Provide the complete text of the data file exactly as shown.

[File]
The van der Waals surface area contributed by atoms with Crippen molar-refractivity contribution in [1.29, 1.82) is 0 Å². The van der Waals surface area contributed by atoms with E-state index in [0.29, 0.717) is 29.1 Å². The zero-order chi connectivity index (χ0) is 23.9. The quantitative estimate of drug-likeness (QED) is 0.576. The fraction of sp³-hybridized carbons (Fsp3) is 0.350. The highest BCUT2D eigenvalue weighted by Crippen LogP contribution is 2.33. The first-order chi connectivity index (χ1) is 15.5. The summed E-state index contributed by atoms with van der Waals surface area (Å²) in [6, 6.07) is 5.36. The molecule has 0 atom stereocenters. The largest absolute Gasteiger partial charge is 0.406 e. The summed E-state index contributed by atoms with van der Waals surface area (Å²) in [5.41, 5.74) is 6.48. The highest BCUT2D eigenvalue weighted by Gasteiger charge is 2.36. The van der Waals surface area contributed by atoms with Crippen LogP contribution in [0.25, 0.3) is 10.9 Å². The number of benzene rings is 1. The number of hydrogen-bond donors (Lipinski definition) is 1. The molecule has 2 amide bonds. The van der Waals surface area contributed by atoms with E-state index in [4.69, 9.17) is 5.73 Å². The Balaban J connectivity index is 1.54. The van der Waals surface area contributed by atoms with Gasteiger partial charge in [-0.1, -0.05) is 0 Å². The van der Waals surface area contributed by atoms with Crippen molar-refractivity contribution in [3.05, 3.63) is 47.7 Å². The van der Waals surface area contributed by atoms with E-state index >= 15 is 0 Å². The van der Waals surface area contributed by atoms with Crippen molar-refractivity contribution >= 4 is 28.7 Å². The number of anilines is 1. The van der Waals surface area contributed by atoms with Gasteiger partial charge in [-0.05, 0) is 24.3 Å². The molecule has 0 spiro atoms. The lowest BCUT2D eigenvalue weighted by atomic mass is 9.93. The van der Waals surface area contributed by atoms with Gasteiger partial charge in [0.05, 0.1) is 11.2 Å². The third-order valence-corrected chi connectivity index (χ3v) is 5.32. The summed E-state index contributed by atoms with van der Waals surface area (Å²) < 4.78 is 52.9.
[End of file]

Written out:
The van der Waals surface area contributed by atoms with Crippen molar-refractivity contribution in [1.29, 1.82) is 0 Å². The van der Waals surface area contributed by atoms with E-state index in [0.29, 0.717) is 29.1 Å². The zero-order chi connectivity index (χ0) is 23.9. The quantitative estimate of drug-likeness (QED) is 0.576. The fraction of sp³-hybridized carbons (Fsp3) is 0.350. The highest BCUT2D eigenvalue weighted by Crippen LogP contribution is 2.33. The first-order chi connectivity index (χ1) is 15.5. The summed E-state index contributed by atoms with van der Waals surface area (Å²) in [6, 6.07) is 5.36. The molecule has 0 atom stereocenters. The largest absolute Gasteiger partial charge is 0.406 e. The summed E-state index contributed by atoms with van der Waals surface area (Å²) in [5.41, 5.74) is 6.48. The highest BCUT2D eigenvalue weighted by Gasteiger charge is 2.36. The van der Waals surface area contributed by atoms with Crippen LogP contribution in [0.25, 0.3) is 10.9 Å². The number of benzene rings is 1. The number of hydrogen-bond donors (Lipinski definition) is 1. The molecule has 2 amide bonds. The van der Waals surface area contributed by atoms with E-state index in [4.69, 9.17) is 5.73 Å². The Balaban J connectivity index is 1.54. The van der Waals surface area contributed by atoms with Gasteiger partial charge in [-0.1, -0.05) is 0 Å². The van der Waals surface area contributed by atoms with Crippen molar-refractivity contribution in [3.05, 3.63) is 47.7 Å². The van der Waals surface area contributed by atoms with E-state index >= 15 is 0 Å². The van der Waals surface area contributed by atoms with Crippen molar-refractivity contribution >= 4 is 28.7 Å². The number of anilines is 1. The van der Waals surface area contributed by atoms with Gasteiger partial charge in [-0.05, 0) is 24.3 Å². The molecule has 0 spiro atoms. The lowest BCUT2D eigenvalue weighted by atomic mass is 9.93. The van der Waals surface area contributed by atoms with Gasteiger partial charge in [0.05, 0.1) is 11.2 Å². The third-order valence-corrected chi connectivity index (χ3v) is 5.32. The summed E-state index contributed by atoms with van der Waals surface area (Å²) < 4.78 is 52.9.